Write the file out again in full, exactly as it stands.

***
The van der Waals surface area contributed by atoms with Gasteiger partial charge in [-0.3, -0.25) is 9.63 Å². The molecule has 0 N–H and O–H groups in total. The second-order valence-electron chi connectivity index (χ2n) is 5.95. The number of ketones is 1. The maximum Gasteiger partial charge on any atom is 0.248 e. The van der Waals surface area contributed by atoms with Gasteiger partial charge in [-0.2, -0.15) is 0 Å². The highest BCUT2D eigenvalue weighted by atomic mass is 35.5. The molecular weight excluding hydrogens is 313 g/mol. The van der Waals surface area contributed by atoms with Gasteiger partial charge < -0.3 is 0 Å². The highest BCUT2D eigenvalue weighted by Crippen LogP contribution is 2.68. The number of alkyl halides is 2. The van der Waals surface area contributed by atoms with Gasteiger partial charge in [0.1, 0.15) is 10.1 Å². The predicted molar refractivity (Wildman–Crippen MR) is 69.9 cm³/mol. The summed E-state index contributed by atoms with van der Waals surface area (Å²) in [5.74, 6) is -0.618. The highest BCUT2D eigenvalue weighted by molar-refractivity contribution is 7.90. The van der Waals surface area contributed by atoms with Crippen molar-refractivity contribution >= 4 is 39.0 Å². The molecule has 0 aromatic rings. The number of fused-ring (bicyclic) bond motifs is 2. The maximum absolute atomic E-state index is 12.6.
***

The van der Waals surface area contributed by atoms with Gasteiger partial charge in [-0.3, -0.25) is 9.63 Å². The molecule has 0 N–H and O–H groups in total. The second-order valence-electron chi connectivity index (χ2n) is 5.95. The number of ketones is 1. The maximum Gasteiger partial charge on any atom is 0.248 e. The van der Waals surface area contributed by atoms with Gasteiger partial charge in [-0.2, -0.15) is 0 Å². The highest BCUT2D eigenvalue weighted by atomic mass is 35.5. The molecular weight excluding hydrogens is 313 g/mol. The van der Waals surface area contributed by atoms with Gasteiger partial charge < -0.3 is 0 Å². The highest BCUT2D eigenvalue weighted by Crippen LogP contribution is 2.68. The number of alkyl halides is 2. The van der Waals surface area contributed by atoms with Gasteiger partial charge in [0.1, 0.15) is 10.1 Å². The predicted molar refractivity (Wildman–Crippen MR) is 69.9 cm³/mol. The summed E-state index contributed by atoms with van der Waals surface area (Å²) in [5.74, 6) is -0.618. The highest BCUT2D eigenvalue weighted by molar-refractivity contribution is 7.90. The van der Waals surface area contributed by atoms with Crippen molar-refractivity contribution >= 4 is 39.0 Å². The molecule has 0 aromatic rings. The number of fused-ring (bicyclic) bond motifs is 2. The maximum absolute atomic E-state index is 12.6.